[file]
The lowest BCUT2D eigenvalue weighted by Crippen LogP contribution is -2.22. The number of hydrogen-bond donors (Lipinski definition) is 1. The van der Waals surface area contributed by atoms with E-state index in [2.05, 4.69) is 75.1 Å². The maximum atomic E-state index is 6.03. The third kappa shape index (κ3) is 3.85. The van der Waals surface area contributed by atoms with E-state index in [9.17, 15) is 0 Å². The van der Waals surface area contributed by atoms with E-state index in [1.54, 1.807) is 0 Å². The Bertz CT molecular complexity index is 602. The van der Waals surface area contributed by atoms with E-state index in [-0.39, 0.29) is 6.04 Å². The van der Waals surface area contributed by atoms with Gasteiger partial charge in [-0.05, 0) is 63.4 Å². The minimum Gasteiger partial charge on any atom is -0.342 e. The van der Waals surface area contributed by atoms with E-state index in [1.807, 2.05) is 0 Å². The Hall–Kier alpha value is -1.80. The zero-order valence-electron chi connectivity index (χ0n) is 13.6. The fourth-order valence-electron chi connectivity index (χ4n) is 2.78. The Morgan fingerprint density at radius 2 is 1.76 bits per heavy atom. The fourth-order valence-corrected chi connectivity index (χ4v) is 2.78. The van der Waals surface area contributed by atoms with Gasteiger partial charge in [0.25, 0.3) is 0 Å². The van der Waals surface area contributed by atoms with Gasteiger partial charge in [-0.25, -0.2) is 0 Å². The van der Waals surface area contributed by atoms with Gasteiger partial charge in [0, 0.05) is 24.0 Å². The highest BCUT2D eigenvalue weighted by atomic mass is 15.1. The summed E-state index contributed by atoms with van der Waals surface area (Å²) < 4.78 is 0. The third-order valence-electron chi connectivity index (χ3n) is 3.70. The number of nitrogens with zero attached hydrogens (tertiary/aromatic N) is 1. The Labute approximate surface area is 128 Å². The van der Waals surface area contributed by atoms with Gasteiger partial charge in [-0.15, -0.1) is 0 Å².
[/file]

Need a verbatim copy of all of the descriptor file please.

The lowest BCUT2D eigenvalue weighted by Crippen LogP contribution is -2.22. The number of hydrogen-bond donors (Lipinski definition) is 1. The van der Waals surface area contributed by atoms with E-state index in [2.05, 4.69) is 75.1 Å². The maximum atomic E-state index is 6.03. The third kappa shape index (κ3) is 3.85. The van der Waals surface area contributed by atoms with E-state index in [9.17, 15) is 0 Å². The van der Waals surface area contributed by atoms with E-state index in [1.54, 1.807) is 0 Å². The Bertz CT molecular complexity index is 602. The van der Waals surface area contributed by atoms with E-state index in [-0.39, 0.29) is 6.04 Å². The van der Waals surface area contributed by atoms with Gasteiger partial charge in [-0.05, 0) is 63.4 Å². The minimum Gasteiger partial charge on any atom is -0.342 e. The van der Waals surface area contributed by atoms with E-state index in [1.807, 2.05) is 0 Å². The Hall–Kier alpha value is -1.80. The zero-order valence-electron chi connectivity index (χ0n) is 13.6. The fourth-order valence-electron chi connectivity index (χ4n) is 2.78. The Morgan fingerprint density at radius 2 is 1.76 bits per heavy atom. The fourth-order valence-corrected chi connectivity index (χ4v) is 2.78. The van der Waals surface area contributed by atoms with Gasteiger partial charge in [0.25, 0.3) is 0 Å². The van der Waals surface area contributed by atoms with Gasteiger partial charge in [-0.25, -0.2) is 0 Å². The van der Waals surface area contributed by atoms with Gasteiger partial charge in [0, 0.05) is 24.0 Å². The highest BCUT2D eigenvalue weighted by atomic mass is 15.1. The summed E-state index contributed by atoms with van der Waals surface area (Å²) < 4.78 is 0. The third-order valence-electron chi connectivity index (χ3n) is 3.70. The number of nitrogens with zero attached hydrogens (tertiary/aromatic N) is 1. The Labute approximate surface area is 128 Å². The van der Waals surface area contributed by atoms with Gasteiger partial charge in [-0.15, -0.1) is 0 Å².